- It takes a lot for the kids to become self-managed in their sensors. One thing we definitely did in the beginning and we did it again in January, you take each station and practice it. By the time it’s time for them to do it by themselves they’re speeding right through it.

- I know that implementing their curriculum like EL Education can be difficult. It’s not a curriculum that you can just shoot from the hip. You have to prepare for it, but I think that as a coach it was important that the teachers understood that we’re learning, we’re a learning school, we’re learning this together.

- People think that because EL curriculum is right here in a workbook, they think that you just have it so easy. You don’t have to plan anything. You still have to plan, you’re planning to accommodate your students. You’re planning to see what’s going to work, what’s not going to work. This is an inclusive classroom so it accommodates all of our kids.

- Somebody that was surprised, they went like...

- [Jhanai] I think it just frees up more time for us to work with our students individually.

- You show your body language and expressions to match the words that you’re saying. I’m also making my own by having fun with the children. We laugh, we joke, we share stories, we make it personal. Be in hot water. I used to be in hot water all the time when I was growing up. I stayed in trouble.

- We want to have a good time and a lot of times when it’s personal, they’ll remember it. Have we been to the rainforest?

- [Students] No.

- Can we go out of town to the rainforest? I’m not going with ya’ll over them things. Whatever that thing is.

- This right there?

- Right there, I ain’t going with ya’ll.

- Cause that thing be wiggling like this.

- [Jhanai] That would be nice, if we could go to the rainforest. What rainforest is that?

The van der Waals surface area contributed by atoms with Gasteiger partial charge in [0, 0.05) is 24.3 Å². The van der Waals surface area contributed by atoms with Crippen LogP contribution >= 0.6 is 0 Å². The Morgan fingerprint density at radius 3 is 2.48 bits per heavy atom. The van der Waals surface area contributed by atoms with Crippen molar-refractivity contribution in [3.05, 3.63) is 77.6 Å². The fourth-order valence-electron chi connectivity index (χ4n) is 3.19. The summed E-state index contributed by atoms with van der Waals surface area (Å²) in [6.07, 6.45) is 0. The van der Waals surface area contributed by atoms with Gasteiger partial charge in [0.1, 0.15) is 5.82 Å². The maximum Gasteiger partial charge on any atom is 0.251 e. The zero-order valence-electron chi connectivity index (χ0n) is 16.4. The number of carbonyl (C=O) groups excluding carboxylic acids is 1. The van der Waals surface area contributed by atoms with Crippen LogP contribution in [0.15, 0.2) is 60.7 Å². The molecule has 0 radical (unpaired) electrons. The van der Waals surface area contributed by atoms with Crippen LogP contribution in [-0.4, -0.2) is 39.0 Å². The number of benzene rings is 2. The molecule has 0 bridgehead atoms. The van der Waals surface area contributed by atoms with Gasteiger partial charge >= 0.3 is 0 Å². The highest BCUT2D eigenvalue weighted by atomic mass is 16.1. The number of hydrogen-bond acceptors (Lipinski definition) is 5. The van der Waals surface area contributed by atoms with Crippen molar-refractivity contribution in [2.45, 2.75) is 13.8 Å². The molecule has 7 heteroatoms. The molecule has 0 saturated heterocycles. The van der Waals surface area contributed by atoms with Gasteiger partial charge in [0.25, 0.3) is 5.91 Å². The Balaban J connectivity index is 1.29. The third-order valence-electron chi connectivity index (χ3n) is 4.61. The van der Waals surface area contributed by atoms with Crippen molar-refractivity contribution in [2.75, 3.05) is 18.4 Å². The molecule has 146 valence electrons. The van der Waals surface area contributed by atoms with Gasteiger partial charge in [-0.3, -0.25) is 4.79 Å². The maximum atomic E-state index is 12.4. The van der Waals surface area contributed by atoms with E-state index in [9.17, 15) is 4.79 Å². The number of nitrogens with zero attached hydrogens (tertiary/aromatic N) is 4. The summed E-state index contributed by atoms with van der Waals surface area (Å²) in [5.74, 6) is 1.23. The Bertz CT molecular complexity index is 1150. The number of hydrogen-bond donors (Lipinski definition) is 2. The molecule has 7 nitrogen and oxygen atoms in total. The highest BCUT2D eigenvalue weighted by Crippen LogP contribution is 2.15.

- We can’t take them to the Blue Creek Rainforest. In order to make this beautiful rainforest you see they made these different little animals and the branches and the vines were courtesy of Mr. Blache, our art teacher. Working with him to do our performance task at the end, where they’re making an e-book on why we should save the rainforest.

- I love seeing them take accountability for their assistance. Being able to say I’m at red so I’m still really, really lost about this, or yellow I’m kind of there but I need a little more of assistance, and green I got it and I could teach it to anybody who asked me.

- I use ongoing assessments throughout ALL Block. The mid-unit and the end of unit are the ones that we really use and their honesty. If they tell us or they show us with the red and yellow and green, we take note and they’re still confused on this topic. Maybe while we’re doing this, we need to keep them in this group.

- We make sure that data is not a secret to the students. Where I am, where I’m expected to be, and then these are the strategies that I need to take to get there. So students have now taken ownership of their data.

- I came to trust that the children would pick the right independent reading group, and they’re able to choose the right books based on their data.

- We feel that regardless of where you live, regardless of your race, regardless of how you come to us with those academic gaps that, you still have a right to have a curriculum that is rigorous, that is interesting, and something that you can take outside of these walls.

- If we stick them to below-level texts, then they’re not going to grow.

- They do have access to the fifth grade level materials. That’s a benefit. They need the content, yes, they may be reading on a third grade level, and they have other opportunities throughout their day to read level text.

- We expect all of you to be able to read this complex text for comprehension and with fluency.

- They thought, “My teacher believes that I can do this, so I believe that I can do this.” So, the conversations of our students went from I can’t, I can’t, I can’t to I can.